Electronic tracking devices and surveillance cameras could be a way of stemming beehive thefts in Northland, an industry spokesman says.

Another theft of 48 hives from Kaitaia has been reported. Police believe it is not a few individuals but potentially a criminal activity occurring on a much wider scale.

The escalation of beehive thefts in Northland has sparked a national operation between police and Apiculture NZ, who represents the beekeeping and honey products industry.

Apiculture NZ chief executive Daniel Paul said the thefts had escalated to the point that a co-ordinated and nationwide solution was necessary.


"This will involve working together to gather better intelligence about thefts and how stolen hives are processed, and to monitor hive movements more proactively," Mr Paul said.

"We also want to establish a central database to ensure that information about thefts and the people and organisations behind those thefts is shared more efficiently."

He said technology would be used in the future to track hives, which could include GPS devices, but it would come down to cost and the ability to maintain the devices on the hives.

Northland was a popular area for hives as there was plenty of manuka but they were often placed in remote locations which made them vulnerable to theft.

"All our major commercial members and even many non-commercial, hobbyist beekeepers are concerned about the growing trend of beehive thefts and we will be putting considerable effort into initiatives that will help beekeepers keep their hives safe," Mr Paul said.

Community policing Senior Sergeant Alasdair Macmillan said the thefts were costing apiarists millions of dollars a year and he hoped a co-ordinated response would prevent more beekeepers from becoming victims and improve intelligence on offenders.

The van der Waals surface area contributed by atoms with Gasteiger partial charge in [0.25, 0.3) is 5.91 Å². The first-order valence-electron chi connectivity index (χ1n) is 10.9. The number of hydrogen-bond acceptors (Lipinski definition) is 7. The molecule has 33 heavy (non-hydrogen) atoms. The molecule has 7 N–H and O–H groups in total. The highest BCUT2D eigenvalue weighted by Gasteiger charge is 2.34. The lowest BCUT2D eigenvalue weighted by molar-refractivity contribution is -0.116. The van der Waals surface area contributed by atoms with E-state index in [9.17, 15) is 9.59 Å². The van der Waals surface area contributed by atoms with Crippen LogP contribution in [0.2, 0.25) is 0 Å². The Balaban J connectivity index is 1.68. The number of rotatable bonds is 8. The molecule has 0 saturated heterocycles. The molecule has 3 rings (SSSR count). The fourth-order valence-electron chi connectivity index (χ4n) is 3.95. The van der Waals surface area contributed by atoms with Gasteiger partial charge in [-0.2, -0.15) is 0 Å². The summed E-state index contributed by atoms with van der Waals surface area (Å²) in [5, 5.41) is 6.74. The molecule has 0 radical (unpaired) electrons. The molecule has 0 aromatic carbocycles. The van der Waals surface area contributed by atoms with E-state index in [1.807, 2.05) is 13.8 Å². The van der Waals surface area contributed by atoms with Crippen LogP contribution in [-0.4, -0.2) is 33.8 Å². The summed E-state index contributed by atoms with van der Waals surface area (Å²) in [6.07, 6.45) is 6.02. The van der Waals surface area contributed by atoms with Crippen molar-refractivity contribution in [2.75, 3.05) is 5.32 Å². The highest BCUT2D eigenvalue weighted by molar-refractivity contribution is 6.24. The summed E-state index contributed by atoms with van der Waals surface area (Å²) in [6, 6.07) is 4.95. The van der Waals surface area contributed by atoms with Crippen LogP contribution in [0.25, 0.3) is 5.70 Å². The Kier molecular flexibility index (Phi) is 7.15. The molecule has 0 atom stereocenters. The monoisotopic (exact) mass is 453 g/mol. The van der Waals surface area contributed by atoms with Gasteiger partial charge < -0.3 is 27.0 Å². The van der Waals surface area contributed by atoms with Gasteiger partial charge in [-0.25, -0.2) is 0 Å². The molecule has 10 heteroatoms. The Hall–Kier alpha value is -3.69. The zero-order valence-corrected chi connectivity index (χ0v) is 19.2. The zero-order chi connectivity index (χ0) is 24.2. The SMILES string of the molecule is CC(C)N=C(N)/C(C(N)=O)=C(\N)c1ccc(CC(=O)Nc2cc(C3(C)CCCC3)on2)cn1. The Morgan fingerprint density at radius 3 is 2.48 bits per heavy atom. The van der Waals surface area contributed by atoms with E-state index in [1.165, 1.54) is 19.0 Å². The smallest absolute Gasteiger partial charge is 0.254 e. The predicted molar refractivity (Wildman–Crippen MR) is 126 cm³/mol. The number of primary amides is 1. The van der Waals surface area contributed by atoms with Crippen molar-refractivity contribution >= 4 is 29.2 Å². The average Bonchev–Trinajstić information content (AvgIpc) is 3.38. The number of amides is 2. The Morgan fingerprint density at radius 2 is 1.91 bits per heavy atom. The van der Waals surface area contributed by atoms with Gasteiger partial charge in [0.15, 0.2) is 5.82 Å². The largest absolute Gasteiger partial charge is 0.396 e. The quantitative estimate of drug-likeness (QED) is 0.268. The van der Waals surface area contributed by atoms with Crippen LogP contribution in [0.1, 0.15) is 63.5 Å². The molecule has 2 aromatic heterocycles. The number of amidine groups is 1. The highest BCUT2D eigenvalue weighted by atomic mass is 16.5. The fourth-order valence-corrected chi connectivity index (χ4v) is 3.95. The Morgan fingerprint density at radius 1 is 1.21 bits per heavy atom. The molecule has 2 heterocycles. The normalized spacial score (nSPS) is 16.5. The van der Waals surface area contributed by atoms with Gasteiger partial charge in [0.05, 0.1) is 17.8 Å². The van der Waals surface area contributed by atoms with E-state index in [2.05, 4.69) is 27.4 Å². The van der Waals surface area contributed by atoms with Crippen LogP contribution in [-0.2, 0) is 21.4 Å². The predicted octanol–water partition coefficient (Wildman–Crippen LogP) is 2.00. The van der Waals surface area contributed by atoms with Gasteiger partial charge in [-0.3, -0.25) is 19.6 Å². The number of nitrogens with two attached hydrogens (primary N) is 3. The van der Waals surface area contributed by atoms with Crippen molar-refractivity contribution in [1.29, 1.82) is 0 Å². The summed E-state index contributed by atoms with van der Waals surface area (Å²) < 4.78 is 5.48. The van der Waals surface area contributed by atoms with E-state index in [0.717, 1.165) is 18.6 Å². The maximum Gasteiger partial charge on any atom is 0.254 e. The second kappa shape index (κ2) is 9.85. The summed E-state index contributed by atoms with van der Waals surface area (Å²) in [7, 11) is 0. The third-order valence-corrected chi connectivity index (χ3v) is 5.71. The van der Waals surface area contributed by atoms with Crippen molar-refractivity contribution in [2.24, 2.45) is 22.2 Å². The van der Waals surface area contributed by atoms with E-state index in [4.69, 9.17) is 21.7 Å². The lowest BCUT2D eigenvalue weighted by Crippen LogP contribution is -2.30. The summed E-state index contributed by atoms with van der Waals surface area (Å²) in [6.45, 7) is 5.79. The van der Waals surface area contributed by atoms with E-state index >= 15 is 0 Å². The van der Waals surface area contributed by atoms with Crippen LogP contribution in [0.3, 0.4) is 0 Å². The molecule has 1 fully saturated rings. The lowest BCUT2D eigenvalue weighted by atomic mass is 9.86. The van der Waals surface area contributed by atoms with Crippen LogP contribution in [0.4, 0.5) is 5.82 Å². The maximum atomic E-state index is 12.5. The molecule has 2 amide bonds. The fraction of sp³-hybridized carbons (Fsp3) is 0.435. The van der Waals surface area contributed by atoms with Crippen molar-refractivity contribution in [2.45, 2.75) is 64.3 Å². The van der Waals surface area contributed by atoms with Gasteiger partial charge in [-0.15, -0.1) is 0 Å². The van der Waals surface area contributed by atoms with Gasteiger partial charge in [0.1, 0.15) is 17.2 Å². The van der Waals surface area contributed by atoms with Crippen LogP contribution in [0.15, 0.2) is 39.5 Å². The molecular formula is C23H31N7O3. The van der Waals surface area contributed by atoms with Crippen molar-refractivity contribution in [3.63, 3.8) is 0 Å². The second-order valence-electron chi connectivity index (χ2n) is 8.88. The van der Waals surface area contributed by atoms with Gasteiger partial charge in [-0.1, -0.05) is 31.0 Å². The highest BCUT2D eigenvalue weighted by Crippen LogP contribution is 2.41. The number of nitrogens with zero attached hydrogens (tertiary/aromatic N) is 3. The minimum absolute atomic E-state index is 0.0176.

"We do not believe this is just a few individuals but it is potentially criminal activity occurring on a much wider scale."

He said the public could help police to prevent the thefts, which were particularly common in Northland and the central North Island.

"It's common for these thieves to shift the hives in small utes or trailers in rural areas.

Even if people are not directly involved in the beehive industry, they can still help. If you see suspicious-looking vehicles carrying beehives, report it to police. If you can't call us immediately, then make a note of the registration number and description of the vehicle to report to us as soon as you can."

Last Wednesday 48 hives were reported stolen from a property south of Kaitaia. They were owned by Wellington-based company Watson & Son who had 200 hives stolen last month from Topuni Forest about 10km north of Wellsford.

The "nukes" - hives specifically for breeding - were in the pine forest for the winter and had an estimated value of $200,000.

Most legitimate shifting of hives occurs at dawn or dusk.